Completion of the much-anticipated Legal Education and Training Review (LETR) has been delayed once again.
The academic team compiling the report after 18 months of research and consultation was meant to have delivered it by the end of 2012.
A statement said: “Good progress is being made by the research team in their work to ensure that the range and depth of the data collected through extensive engagement with stakeholders is fully reflected in their final report.
“The report is not now expected to be submitted to the three sponsoring regulators – the Solicitors Regulation Authority (SRA), Bar Standards Board, and ILEX Professional Standards – before May 2013, following which it will be published.
“The sponsoring regulators support the research team’s view that it is important to ensure that the data is fully reflected in the report, even though that means a delay in its finalisation.”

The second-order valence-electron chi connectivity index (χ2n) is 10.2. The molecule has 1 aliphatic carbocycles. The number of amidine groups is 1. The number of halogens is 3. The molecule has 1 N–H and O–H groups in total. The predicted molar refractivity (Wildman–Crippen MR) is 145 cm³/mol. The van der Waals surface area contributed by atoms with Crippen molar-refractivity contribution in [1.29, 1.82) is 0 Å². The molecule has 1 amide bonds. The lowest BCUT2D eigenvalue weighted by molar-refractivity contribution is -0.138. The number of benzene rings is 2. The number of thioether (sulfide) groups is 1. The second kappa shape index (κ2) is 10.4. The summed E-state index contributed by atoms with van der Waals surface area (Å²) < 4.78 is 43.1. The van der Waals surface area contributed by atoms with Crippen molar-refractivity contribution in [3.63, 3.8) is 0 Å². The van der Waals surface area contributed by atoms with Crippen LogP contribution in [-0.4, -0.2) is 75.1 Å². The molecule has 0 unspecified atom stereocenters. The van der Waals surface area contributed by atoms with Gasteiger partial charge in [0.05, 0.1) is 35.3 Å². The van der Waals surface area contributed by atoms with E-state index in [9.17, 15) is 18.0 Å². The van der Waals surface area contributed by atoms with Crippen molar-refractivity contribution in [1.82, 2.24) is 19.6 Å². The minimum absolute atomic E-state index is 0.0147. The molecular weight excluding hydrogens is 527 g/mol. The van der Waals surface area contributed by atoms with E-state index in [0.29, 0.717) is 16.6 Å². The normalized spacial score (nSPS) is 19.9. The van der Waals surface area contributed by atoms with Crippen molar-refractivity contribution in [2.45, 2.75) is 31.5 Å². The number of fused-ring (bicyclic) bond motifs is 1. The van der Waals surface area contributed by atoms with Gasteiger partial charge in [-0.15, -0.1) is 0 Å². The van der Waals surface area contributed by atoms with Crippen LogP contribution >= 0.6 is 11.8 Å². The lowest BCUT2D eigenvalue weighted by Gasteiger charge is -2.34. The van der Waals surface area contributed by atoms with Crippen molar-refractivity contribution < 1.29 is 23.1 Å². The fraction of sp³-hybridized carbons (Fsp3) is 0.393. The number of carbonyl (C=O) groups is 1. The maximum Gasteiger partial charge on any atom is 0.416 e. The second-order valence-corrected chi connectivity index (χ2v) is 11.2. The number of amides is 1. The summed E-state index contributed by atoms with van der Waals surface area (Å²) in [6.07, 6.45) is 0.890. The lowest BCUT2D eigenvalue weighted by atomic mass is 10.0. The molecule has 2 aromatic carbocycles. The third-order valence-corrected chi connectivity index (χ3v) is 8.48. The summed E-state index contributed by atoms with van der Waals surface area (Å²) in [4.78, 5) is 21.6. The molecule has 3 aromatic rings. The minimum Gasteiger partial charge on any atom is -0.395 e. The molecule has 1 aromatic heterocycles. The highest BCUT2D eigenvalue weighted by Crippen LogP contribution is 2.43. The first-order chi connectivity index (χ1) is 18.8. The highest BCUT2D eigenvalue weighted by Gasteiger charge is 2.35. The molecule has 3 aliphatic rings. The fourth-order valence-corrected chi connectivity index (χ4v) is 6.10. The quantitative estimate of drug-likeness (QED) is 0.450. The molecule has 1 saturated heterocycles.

Legal Futures understands that a draft report was submitted in December but was not as complete as the research team wanted due to the size and complexity of the evidence base. There is no disagreement about the actual recommendations.
The possibility of slippage was flagged up as early as October 2011 by Sir Mark Potter, co-chairman of the LETR’s consultation steering panel.
The LETR will struggle to meet the expectations of its many stakeholders, given that some believe the current framework simply needs improving upon – particularly to encourage new paths to qualification – while others think there needs to be more radical reform to reflect the legal market of the future, rather than of today.
The latter group includes Legal Services Board chairman David Edmonds, SRA chairman Charles Plant and Professor Richard Susskind.